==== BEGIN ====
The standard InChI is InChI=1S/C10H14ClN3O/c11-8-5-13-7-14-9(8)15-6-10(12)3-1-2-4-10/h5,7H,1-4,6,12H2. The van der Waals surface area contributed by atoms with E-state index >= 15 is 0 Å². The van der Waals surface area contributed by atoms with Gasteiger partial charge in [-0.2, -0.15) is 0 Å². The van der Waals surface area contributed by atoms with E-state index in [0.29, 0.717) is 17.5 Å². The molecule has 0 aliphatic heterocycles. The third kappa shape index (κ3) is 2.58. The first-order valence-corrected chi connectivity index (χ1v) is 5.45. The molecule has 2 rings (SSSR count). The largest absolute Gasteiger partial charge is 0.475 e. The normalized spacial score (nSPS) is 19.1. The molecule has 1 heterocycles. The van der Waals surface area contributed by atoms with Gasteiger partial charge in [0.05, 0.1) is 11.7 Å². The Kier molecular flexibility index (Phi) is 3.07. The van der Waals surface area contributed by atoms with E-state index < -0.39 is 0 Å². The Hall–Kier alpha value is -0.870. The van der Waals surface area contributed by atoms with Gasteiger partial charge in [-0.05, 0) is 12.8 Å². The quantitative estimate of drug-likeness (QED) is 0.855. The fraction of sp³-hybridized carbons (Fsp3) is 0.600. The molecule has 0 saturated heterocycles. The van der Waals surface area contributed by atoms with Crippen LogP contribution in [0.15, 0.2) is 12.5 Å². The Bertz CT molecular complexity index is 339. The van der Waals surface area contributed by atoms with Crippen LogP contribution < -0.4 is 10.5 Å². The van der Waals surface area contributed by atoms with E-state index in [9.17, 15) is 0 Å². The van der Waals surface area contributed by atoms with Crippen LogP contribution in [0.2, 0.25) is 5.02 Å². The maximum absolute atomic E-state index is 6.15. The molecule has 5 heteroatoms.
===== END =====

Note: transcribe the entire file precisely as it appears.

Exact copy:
The standard InChI is InChI=1S/C10H14ClN3O/c11-8-5-13-7-14-9(8)15-6-10(12)3-1-2-4-10/h5,7H,1-4,6,12H2. The van der Waals surface area contributed by atoms with E-state index >= 15 is 0 Å². The van der Waals surface area contributed by atoms with Gasteiger partial charge in [-0.2, -0.15) is 0 Å². The van der Waals surface area contributed by atoms with E-state index in [0.29, 0.717) is 17.5 Å². The molecule has 0 aliphatic heterocycles. The third kappa shape index (κ3) is 2.58. The first-order valence-corrected chi connectivity index (χ1v) is 5.45. The molecule has 2 rings (SSSR count). The largest absolute Gasteiger partial charge is 0.475 e. The normalized spacial score (nSPS) is 19.1. The molecule has 1 heterocycles. The van der Waals surface area contributed by atoms with Gasteiger partial charge in [0.05, 0.1) is 11.7 Å². The Kier molecular flexibility index (Phi) is 3.07. The van der Waals surface area contributed by atoms with E-state index < -0.39 is 0 Å². The Hall–Kier alpha value is -0.870. The van der Waals surface area contributed by atoms with Gasteiger partial charge in [-0.05, 0) is 12.8 Å². The quantitative estimate of drug-likeness (QED) is 0.855. The fraction of sp³-hybridized carbons (Fsp3) is 0.600. The molecule has 0 saturated heterocycles. The van der Waals surface area contributed by atoms with Crippen LogP contribution in [0.15, 0.2) is 12.5 Å². The Bertz CT molecular complexity index is 339. The van der Waals surface area contributed by atoms with Crippen LogP contribution < -0.4 is 10.5 Å². The van der Waals surface area contributed by atoms with E-state index in [9.17, 15) is 0 Å². The van der Waals surface area contributed by atoms with Crippen LogP contribution in [0.2, 0.25) is 5.02 Å². The maximum absolute atomic E-state index is 6.15. The molecule has 5 heteroatoms.